7. Helped me step back and see the bigger picture. Life is intense. There are lots of feelings and conflicts and emotions and unknowns. We get so wrapped up in our immediate circumstances that we often can’t think clearly. We obssess over little pieces of our lives, and as our brains flood with adrenaline, we forget everything we knew about how to be a wise adult. I’ve found that immersing yourself in a book gives you a safe place to learn and practice the big picture skills you need later when you’re stuck in a little scenario. Reading helps me see things for what they really are. When I read, I find myself looking back and understanding things that happened in the past, and looking forward, considering how I can make healthy decisions in the future. It helps remind me that all the little adrenaline- and nerve-packed moments in life are just that: little moments.

8. Motivated and energized me. Last but definitely not least–reading inspires me. It’s one of the biggest reasons people read, in fact a whole genre of writing is based on this. “Self-help” authors tend to get a bad rap, but let’s be real: There are a lot of truly good ideas out there in print (motivational AND plenty of other topics), and while we like to think we already know all the good ideas–even the ones we do know–do we really put them into practice? Be honest: How many things are you doing (or NOT doing) when you really know better? Sometimes you just need a kick in the pants. Sometimes you have to encourage a friend: “You know better,” you say. Or, “you can do it!” See, communication isn’t just about giving people new ideas. Sometimes, we need affirming, reminding, and encouraging communication–or, again, just a good old fashioned kick in the pants. “Everything has been said before, but since nobody listens we have to keep going back and beginning all over again.” – Andre Gide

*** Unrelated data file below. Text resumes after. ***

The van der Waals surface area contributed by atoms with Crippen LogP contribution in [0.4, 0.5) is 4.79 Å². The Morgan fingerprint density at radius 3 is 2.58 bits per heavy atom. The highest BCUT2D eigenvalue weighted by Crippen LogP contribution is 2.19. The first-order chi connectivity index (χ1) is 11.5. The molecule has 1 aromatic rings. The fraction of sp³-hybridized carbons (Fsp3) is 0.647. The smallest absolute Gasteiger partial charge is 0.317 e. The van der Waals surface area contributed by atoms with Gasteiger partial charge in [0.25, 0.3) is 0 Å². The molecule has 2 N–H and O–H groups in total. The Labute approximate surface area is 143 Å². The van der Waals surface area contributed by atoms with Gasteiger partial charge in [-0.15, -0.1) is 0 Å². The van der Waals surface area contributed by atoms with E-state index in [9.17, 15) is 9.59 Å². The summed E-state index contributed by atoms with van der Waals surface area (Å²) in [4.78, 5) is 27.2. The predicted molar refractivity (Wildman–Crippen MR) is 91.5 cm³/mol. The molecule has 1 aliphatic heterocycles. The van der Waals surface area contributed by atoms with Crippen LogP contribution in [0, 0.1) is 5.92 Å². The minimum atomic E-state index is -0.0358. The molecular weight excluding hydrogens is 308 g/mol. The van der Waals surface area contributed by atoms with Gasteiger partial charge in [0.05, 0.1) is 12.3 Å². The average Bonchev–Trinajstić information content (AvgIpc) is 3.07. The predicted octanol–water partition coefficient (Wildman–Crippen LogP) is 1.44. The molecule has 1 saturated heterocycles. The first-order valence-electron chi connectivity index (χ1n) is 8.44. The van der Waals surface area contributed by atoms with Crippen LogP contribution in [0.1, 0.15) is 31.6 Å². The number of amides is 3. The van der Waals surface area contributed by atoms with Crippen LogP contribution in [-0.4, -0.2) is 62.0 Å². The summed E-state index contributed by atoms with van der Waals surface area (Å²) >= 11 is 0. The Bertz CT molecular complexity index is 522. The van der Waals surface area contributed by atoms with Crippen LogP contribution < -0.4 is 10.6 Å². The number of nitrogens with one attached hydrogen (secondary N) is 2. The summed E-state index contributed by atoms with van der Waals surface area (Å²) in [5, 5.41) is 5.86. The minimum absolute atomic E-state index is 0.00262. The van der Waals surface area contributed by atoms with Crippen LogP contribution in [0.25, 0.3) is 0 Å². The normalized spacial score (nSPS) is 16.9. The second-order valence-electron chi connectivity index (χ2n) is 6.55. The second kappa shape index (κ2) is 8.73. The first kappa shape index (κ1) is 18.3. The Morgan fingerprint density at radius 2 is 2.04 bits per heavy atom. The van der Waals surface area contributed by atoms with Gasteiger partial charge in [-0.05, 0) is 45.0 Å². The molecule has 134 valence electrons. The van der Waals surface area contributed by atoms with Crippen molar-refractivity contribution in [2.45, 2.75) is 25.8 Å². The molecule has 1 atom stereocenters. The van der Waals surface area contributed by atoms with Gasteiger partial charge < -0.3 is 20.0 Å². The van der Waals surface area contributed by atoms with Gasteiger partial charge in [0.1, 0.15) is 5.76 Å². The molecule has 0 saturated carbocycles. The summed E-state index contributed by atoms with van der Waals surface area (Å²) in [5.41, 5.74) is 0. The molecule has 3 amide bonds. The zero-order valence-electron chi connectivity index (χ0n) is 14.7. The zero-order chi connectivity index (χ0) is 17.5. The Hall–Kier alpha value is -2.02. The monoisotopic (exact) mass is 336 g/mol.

What do you think? Maybe reading is worth giving a shot? If you’re ready to try, here are a few books that are ideal for starting with: